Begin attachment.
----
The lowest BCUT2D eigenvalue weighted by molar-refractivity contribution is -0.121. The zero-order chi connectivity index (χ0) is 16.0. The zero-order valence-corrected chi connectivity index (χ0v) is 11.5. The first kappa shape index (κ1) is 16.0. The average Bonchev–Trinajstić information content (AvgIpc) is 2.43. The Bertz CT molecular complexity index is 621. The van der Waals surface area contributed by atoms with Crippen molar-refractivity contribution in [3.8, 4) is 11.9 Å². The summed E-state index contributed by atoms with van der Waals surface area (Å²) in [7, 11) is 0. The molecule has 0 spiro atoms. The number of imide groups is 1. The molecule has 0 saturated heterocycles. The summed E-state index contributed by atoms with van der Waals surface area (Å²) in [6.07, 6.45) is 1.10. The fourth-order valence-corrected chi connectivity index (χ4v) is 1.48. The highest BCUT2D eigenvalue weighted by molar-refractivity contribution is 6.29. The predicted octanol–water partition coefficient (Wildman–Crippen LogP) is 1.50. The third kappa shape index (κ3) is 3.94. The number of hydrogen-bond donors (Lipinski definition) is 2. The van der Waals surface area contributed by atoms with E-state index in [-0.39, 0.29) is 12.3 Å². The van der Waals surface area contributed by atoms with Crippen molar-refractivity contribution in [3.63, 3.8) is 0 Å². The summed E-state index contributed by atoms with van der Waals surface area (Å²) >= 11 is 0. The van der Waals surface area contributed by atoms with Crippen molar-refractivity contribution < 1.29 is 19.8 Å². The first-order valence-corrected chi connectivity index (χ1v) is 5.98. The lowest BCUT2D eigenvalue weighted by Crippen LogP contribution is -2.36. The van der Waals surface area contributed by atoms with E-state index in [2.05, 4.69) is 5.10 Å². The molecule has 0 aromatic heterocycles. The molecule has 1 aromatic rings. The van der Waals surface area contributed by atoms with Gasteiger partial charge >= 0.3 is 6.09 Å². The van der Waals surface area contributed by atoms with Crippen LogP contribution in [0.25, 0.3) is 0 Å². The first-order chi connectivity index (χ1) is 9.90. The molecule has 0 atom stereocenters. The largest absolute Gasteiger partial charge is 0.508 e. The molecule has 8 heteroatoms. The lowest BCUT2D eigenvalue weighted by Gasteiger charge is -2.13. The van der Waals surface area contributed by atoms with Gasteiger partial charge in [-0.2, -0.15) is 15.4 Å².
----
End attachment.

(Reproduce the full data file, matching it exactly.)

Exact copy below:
The lowest BCUT2D eigenvalue weighted by molar-refractivity contribution is -0.121. The zero-order chi connectivity index (χ0) is 16.0. The zero-order valence-corrected chi connectivity index (χ0v) is 11.5. The first kappa shape index (κ1) is 16.0. The average Bonchev–Trinajstić information content (AvgIpc) is 2.43. The Bertz CT molecular complexity index is 621. The van der Waals surface area contributed by atoms with Crippen molar-refractivity contribution in [3.8, 4) is 11.9 Å². The summed E-state index contributed by atoms with van der Waals surface area (Å²) in [7, 11) is 0. The molecule has 0 spiro atoms. The number of imide groups is 1. The molecule has 0 saturated heterocycles. The summed E-state index contributed by atoms with van der Waals surface area (Å²) in [6.07, 6.45) is 1.10. The fourth-order valence-corrected chi connectivity index (χ4v) is 1.48. The highest BCUT2D eigenvalue weighted by molar-refractivity contribution is 6.29. The predicted octanol–water partition coefficient (Wildman–Crippen LogP) is 1.50. The third kappa shape index (κ3) is 3.94. The number of hydrogen-bond donors (Lipinski definition) is 2. The van der Waals surface area contributed by atoms with E-state index in [-0.39, 0.29) is 12.3 Å². The van der Waals surface area contributed by atoms with Crippen molar-refractivity contribution in [3.63, 3.8) is 0 Å². The summed E-state index contributed by atoms with van der Waals surface area (Å²) >= 11 is 0. The van der Waals surface area contributed by atoms with Crippen molar-refractivity contribution < 1.29 is 19.8 Å². The first-order valence-corrected chi connectivity index (χ1v) is 5.98. The lowest BCUT2D eigenvalue weighted by Crippen LogP contribution is -2.36. The van der Waals surface area contributed by atoms with E-state index in [2.05, 4.69) is 5.10 Å². The molecule has 0 aromatic heterocycles. The molecule has 1 aromatic rings. The van der Waals surface area contributed by atoms with Gasteiger partial charge >= 0.3 is 6.09 Å². The van der Waals surface area contributed by atoms with Crippen LogP contribution in [0.25, 0.3) is 0 Å². The first-order chi connectivity index (χ1) is 9.90. The molecule has 0 atom stereocenters. The largest absolute Gasteiger partial charge is 0.508 e. The molecule has 8 heteroatoms. The lowest BCUT2D eigenvalue weighted by Gasteiger charge is -2.13. The van der Waals surface area contributed by atoms with Gasteiger partial charge in [-0.2, -0.15) is 15.4 Å².